Vice Media, the notoriously provocative company that has courted controversy for its approach to the news, has acquired the women-focused digital media company Refinery29.
The two companies announced the deal in a press release Wednesday. The price was not disclosed. The FT, which broke the news, reported it was a “mostly stock transaction.” According to the sources, the deal will value Refinery29 at less than $500 million, but the exact dollar amount is unknown.
“This is an expansive moment for independent media. VICE Media Group and Refinery29, two of the strongest independent voices in the industry, will continue to build a scaled global and diversified media company. We will not allow a rapidly consolidating media ecosystem to constrict young people’s choices or their ability to freely express themselves about the things they care about most,” Vice CEO Nancy Dubuc said in a statement.
The deal not only expands Vice Media’s overall audience size but adds more female-focused content to its roster. Vice Media’s staff previously had an equal gender split but will now be majority women, according to the release.
Vice launched as a youth culture magazine in Canada and has since grown into a robust media organization that produces news, documentaries, films and web series, among other content. Refinery29 launched as a fashion site in 2005 but has since expanded its coverage to beauty, health, entertainment, food, politics and general news — all told with a focus on millennial women.
Vice Media previously ran a women-focused site called Broadly, but rebranded it as Vice Identity in May. That change came as part of Vice Media’s strategy to bring its verticals under the Vice.com umbrella. The remaining verticals include Vice News, Motherboard (tech), Noisey (music) and Munchies (food).
This deal comes as other media companies consolidate and collaborate to better compete for digital ad dollars. Last week, Vox Media acquired New York Media in an all-stock transaction.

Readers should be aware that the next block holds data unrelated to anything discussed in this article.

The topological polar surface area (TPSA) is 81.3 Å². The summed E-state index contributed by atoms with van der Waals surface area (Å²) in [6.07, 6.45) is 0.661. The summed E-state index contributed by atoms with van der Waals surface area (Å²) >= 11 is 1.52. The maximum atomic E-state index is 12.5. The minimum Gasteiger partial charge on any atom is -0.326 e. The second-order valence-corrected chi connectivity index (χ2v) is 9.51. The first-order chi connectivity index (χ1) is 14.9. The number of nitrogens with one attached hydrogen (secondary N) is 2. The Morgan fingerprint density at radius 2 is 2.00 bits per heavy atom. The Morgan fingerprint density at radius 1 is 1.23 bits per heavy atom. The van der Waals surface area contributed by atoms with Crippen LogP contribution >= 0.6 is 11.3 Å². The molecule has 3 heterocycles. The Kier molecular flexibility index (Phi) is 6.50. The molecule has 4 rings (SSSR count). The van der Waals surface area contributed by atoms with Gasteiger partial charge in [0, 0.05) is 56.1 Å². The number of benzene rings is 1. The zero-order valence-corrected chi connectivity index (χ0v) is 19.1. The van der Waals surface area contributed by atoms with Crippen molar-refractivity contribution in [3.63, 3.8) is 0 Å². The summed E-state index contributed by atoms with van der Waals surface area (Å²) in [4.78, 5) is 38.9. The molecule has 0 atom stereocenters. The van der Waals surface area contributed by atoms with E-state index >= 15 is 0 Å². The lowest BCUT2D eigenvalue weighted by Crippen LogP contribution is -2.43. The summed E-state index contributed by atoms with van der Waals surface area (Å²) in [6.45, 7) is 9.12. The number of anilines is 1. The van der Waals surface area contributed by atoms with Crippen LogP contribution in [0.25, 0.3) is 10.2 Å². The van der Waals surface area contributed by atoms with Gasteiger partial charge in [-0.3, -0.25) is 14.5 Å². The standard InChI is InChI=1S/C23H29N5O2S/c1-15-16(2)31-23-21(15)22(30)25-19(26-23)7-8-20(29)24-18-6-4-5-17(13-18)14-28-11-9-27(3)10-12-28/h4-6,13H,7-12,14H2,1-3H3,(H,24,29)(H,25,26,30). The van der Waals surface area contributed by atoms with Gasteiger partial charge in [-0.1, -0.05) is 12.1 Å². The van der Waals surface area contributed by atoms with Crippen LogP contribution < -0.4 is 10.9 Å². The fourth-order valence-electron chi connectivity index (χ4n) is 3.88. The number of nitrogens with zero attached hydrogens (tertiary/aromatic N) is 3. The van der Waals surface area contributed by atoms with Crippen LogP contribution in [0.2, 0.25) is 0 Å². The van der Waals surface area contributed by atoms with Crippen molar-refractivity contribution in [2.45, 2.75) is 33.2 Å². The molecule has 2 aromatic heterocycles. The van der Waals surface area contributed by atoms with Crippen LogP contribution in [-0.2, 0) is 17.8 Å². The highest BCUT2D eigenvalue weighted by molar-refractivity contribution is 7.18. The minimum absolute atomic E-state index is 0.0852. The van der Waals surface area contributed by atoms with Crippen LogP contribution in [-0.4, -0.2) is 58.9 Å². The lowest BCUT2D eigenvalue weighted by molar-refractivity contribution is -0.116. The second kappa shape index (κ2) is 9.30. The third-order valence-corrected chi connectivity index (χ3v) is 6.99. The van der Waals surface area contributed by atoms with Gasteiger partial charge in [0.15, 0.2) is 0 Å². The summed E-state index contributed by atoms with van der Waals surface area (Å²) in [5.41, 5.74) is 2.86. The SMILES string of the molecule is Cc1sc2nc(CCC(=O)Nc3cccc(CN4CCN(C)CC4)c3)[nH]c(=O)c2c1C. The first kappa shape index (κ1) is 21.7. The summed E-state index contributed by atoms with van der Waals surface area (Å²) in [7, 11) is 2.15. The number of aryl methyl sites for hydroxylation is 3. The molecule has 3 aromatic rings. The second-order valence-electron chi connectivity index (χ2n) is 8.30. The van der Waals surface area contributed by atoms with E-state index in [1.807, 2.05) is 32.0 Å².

Both Vice Media and Refinery29 are supported by venture capital funding. In May, Vice Media raised $250 million in debt. Later that month, Walt Disney Company disclosed a $353 million writedown on its investment in Vice. Refinery29 is funded by $133.4 million, per Crunchbase. It laid off 10% of its staff, or about 40 employees, in October.
Dubuc, who took over the reins of Vice from co-founder Shane Smith in 2018, has been working to make it profitable. Vice laid off about 10% of its workforce, about 250 employees, in February. After HBO dropped the Emmy-winning series “Vice News Tonight” and “Vice” from its programming, Vice Media recently found new homes for them at its cable channel Viceland and at Showtime, respectively. (HBO and CNN are owned by WarnerMedia.)
Refinery29’s leadership will report to Dubuc. The leadership organization and structures will be announced after closing, according to Wednesday’s press release.
Beyond digital ads, Refinery29 runs an events business. Its annual made-for-Instagram pop-up, 29Rooms, is currently operating in Toronto and will be in Washington, D.C. and Los Angeles later this year.
Both Vice and Refinery29 are unionized through the Writers Guild of America East. Vice ratified four contracts in January. Refinery29’s union was recognized by management in the same month.
“We have been in touch with both companies and we know that the WGAE will continue to represent the affected employees,” said Lowell Peterson, executive director of Writers Guild of America East. “We expect to have more conversations with management in coming days to make sure we have all the details – e.g., whether there might be any effect on operations or editorial voice or employment levels. We still have due diligence to do on all of these issues.”
CNN’s Brian Stelter contributed to this story.